Saturday, August 13, 2011

Constitutional Convention, Anyone?

This piece by David Swanson raises many of the questions I've been grappling with in relation to a Constitutional Convention. This is something that anyone who wants to see a better America needs to be considering, and what we all need to be discussing with each other. The time is NOW, folks. The mess we have now that passes for government representation is only going to get worse - in spades.
No matter what your political brand is, I think we can all agree that this government is not working for 99% of us. It is not operating the way it was intended to, and has been systematically removing constitutionally-mandated rights and freedoms from We The People - while granting them, as Swanson points out, to corporations.

From David Swanson, Smirking Chimp:

To Constitutionally convene or not to Constitutionally convene: that is the question. (And one taken up by an upcoming conference I'll be taking part in at Harvard: http://conconcon.org ) Or is it? The government's broken, but would a Constitutional convention be broken too? This debate among those on the left usually takes the form of:

Progressive #1: We need to fix a system that is rotten to the core and outdated by centuries.
Progressive #2: But then the right-wingers will ban abortion, criminalize homosexuality, and require public prayer by both teams before every football game just to confuse God.
Progressive #1: But any proposal must be ratified by three-quarters of the states, which will protect us from anything crazy.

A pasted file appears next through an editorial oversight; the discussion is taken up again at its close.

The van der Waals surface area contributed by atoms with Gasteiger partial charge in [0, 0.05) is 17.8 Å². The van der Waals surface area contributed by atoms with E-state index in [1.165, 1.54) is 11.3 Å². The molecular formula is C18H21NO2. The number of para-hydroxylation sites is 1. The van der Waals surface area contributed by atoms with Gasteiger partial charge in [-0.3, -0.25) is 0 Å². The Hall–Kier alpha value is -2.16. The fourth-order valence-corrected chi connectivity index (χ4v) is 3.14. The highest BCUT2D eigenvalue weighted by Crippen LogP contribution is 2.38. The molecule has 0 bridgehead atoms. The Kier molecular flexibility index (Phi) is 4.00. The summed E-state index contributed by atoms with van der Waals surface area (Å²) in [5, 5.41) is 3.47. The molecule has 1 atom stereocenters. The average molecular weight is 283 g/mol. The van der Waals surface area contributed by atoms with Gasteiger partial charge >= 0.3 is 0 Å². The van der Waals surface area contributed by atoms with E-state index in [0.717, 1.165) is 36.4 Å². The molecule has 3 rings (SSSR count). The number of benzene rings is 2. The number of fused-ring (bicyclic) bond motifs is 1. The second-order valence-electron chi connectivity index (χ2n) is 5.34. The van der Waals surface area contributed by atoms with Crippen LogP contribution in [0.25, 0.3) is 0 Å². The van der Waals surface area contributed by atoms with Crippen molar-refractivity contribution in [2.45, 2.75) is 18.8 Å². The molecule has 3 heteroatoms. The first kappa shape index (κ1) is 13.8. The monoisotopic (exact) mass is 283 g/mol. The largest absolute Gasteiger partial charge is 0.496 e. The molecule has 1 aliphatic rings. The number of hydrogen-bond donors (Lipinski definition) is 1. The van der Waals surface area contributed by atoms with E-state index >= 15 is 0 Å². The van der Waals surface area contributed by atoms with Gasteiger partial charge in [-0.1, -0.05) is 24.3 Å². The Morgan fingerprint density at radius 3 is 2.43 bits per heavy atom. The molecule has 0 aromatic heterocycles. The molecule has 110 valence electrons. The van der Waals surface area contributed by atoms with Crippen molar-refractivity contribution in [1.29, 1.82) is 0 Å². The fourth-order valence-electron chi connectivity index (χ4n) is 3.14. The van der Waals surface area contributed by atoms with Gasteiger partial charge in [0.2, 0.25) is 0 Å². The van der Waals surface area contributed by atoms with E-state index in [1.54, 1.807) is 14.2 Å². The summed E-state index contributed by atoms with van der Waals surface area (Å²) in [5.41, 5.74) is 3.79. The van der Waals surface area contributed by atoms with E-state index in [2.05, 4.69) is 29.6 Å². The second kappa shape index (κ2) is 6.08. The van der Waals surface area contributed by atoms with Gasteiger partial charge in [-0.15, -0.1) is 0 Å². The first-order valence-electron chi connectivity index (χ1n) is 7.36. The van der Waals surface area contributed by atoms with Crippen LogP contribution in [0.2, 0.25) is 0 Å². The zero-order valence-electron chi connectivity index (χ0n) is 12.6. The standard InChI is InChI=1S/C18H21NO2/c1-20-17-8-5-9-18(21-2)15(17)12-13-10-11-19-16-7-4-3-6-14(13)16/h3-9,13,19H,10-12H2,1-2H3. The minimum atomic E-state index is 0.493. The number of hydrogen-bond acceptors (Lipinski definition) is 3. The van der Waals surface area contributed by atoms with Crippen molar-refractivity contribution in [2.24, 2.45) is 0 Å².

From a certain perspective there is something otherworldly about this whole debate. We are clearly not protected from craziness by inaction either. We are absolutely overrun by both crazy laws of dubious constitutionality and crazy policies in blatant disregard of the law. President Obama has erased habeas corpus from the Constitution with an executive order. We imprison people in conditions that amount to torture. We have wars declared by presidents, spy agencies, and media barons -- anybody except the United States Congress. We've granted human rights to corporations while stripping them from humans. The Fourth Amendment is gone and the First Amendment is in terrible shape for flesh and blood people. Treaties that are the supreme law of the land under Article VI are obeyed selectively. The idea of complying with the Kellogg-Briand Pact, for example, would get you laughed right out of a secret energy task force meeting or a gathering of the Super Congressional Gang of 12. Insisting on the right to employment under the Humphrey Hawkins Full Employment Act, the Federal Reserve Act, or international law might get you locked up as dangerous to yourself and others.

If only the worst bits of the Constitution are enforced, including sections that don't actually exist at all, what exactly will we gain by revising that ancient document?